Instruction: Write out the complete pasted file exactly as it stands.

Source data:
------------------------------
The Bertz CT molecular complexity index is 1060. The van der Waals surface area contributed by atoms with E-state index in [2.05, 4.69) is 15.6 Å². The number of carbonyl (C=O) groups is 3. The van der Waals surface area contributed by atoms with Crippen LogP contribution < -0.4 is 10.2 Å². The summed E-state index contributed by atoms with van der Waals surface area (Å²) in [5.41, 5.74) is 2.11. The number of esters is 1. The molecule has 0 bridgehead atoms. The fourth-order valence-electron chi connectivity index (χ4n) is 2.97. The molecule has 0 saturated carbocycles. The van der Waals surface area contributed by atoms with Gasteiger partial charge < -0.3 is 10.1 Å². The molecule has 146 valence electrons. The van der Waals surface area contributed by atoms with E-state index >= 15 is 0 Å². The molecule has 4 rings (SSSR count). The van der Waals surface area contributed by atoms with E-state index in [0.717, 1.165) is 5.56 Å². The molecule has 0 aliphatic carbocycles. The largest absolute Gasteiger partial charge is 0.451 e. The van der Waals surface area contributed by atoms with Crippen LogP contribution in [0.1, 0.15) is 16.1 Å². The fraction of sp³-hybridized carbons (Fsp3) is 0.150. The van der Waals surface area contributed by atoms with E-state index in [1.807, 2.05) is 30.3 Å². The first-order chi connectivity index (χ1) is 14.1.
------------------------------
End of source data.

The Bertz CT molecular complexity index is 1060. The van der Waals surface area contributed by atoms with E-state index in [2.05, 4.69) is 15.6 Å². The number of carbonyl (C=O) groups is 3. The van der Waals surface area contributed by atoms with Crippen LogP contribution < -0.4 is 10.2 Å². The summed E-state index contributed by atoms with van der Waals surface area (Å²) in [5.41, 5.74) is 2.11. The number of esters is 1. The molecule has 0 bridgehead atoms. The fourth-order valence-electron chi connectivity index (χ4n) is 2.97. The molecule has 0 saturated carbocycles. The van der Waals surface area contributed by atoms with Gasteiger partial charge < -0.3 is 10.1 Å². The molecule has 146 valence electrons. The van der Waals surface area contributed by atoms with E-state index >= 15 is 0 Å². The molecule has 4 rings (SSSR count). The van der Waals surface area contributed by atoms with E-state index in [0.717, 1.165) is 5.56 Å². The molecule has 0 aliphatic carbocycles. The largest absolute Gasteiger partial charge is 0.451 e. The van der Waals surface area contributed by atoms with Crippen LogP contribution in [0.1, 0.15) is 16.1 Å². The fraction of sp³-hybridized carbons (Fsp3) is 0.150. The van der Waals surface area contributed by atoms with E-state index in [1.807, 2.05) is 30.3 Å². The first-order chi connectivity index (χ1) is 14.1.